conTEXT: student-led scholarly journal at Bristol School of Art
Published on 08.12.17
This Wednesday it was fantastic to be invited by contextual studies tutor Lydia Wooldridge to watch students at Bristol School of Art begin the editorial process for the first issue of conTEXT, their student journal. ConTEXT is a great idea; an active way to enable developing artists and designers to engage with the academic journal process and promote the kinds of skills they will need
This Wednesday it was fantastic to be invited by contextual studies tutor Lydia Wooldridge to watch students at Bristol School of Art begin the editorial process for the first issue of conTEXT, their student journal.
ConTEXT is a great idea; an active way to enable developing artists and designers to engage with the academic journal process and promote the kinds of skills they will need to thrive as creative professionals in the 21st Century. Scholarship in action, working across Boyer’s dimensions to support engagement and learning.
It’s also an inspired and meaningful way to bring Critical Theory closer to practice; again, supporting students to gain skills used by professional artists and designers as part of their everyday work, but moving beyond a lecture-driven model of ‘contextual studies’ which can easily be detached from reality or disconnected from creative practice rather than seen as an integral part of professional creative work.
Tellingly, this project is part of the curriculum for FDA students. What makes it different to standard Critical Studies delivery is that rather than having essays or visual responses to a brief locked away in a filing cabinet or online storehouse, students are given the chance to peer review, select, suggest edits and comment on each other’s work. In this way, it is also cross-curricular; students working on ‘top-up’ BA courses are acting as peer mentors and technical leads. The mock-up below of a journal page was designed by second year student Lee Enever. You can access a better quality .pdf example of his work if you click on the .pdf link below my snapshot.
This type of project has potential beyond the art and design field of practice and could be used across a range of disciplines. The project has the potential to support transferable skills, enabling student to really engage with ideas of audience, take responsibility for editing and critiquing work and consider how they best sensitively review the work of their peers.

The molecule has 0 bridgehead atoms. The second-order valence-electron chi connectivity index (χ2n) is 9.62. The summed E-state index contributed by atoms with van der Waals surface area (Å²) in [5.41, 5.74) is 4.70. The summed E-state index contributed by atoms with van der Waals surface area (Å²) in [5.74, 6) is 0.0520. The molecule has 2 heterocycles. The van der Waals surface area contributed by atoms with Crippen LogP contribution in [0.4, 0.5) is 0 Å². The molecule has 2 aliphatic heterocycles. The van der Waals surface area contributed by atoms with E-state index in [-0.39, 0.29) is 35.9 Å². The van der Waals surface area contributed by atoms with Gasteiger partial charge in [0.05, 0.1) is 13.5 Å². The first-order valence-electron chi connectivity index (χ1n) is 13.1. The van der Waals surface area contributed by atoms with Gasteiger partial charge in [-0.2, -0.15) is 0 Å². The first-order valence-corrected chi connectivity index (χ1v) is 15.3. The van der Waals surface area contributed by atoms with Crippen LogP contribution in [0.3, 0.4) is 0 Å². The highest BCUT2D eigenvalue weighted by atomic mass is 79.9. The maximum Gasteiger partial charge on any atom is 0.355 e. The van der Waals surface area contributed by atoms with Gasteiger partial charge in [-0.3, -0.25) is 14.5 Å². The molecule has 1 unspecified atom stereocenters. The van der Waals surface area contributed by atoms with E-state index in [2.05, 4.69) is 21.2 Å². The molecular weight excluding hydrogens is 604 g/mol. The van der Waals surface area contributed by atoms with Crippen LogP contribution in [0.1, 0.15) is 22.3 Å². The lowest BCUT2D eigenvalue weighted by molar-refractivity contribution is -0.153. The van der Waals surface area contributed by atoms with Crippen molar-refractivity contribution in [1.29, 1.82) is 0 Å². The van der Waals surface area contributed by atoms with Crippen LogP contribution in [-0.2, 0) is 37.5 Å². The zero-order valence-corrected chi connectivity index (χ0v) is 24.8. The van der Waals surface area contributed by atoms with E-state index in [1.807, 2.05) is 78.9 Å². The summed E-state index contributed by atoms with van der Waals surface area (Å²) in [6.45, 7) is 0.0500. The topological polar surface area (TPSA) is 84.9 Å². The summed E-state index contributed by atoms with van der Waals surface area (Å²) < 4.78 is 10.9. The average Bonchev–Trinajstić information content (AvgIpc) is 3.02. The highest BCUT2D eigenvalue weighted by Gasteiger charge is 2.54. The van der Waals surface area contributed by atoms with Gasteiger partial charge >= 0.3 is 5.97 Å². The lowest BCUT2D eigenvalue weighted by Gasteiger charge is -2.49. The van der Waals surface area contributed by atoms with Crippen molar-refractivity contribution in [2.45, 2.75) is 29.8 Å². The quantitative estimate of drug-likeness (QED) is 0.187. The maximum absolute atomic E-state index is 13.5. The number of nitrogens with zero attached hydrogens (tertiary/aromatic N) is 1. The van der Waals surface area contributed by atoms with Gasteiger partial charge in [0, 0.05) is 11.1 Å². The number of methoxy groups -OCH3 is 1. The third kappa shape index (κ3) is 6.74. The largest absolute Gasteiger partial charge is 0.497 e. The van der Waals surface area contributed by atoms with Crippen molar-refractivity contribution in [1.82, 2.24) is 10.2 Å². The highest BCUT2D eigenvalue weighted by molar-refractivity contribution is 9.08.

In this way, the journal will go ‘beyond’ collaboration. It’s arguably more demanding to sensitively peer review within a collaborative project than it is to work together on a creative project. Likewise, to ensure a professional end product, design standards as well as content must be adhered to. Critical decisions must be made and justified to stakeholders concerned in the enterprise.
At the meeting today, one key message was the sense that this is an iterative project – a ‘live’ project which will change and adapt. Initially scaffolded by Lydia Wooldridge, the journal will become entirely student-led in June. And, for those students who work with installations or performance, it provides a further prompt to document their processes and articulate the rationale behind each project.
It also enables students to showcase work from outside of college. International exhibition reviews alongside critical audio-visual responses to exhibitions were among the work submitted at the session today. And, interestingly, the editorial student team were clear around the need for written articulation around visual responses; mirroring the practice-led research process and showing how this work might academic careers as well as professional journeys.
In terms of content, watch this space and I’ll put up a live link once the journal is edited. But I do know this; the journal will be 32 pages long, will be in three parts, and isn’t themed but presents a broad range of responses to critical theory from a range of perspectives.
In terms of scholarship, it’s easy to see how this work links to the Scholarship of Teaching and Learning, through giving students the chance to develop skills for life and work through their professional practice. In terms of the Scholarship of Integration, it brings tutors and students from different departments together to work on a shared project, and also supports a forward-facing applied (scholarship of application) aspect to what can be a lecture-driven subject area. Whether it supports the Scholarship of Discovery? We’ll have to wait to find out once the journal releases its first edition, perhaps?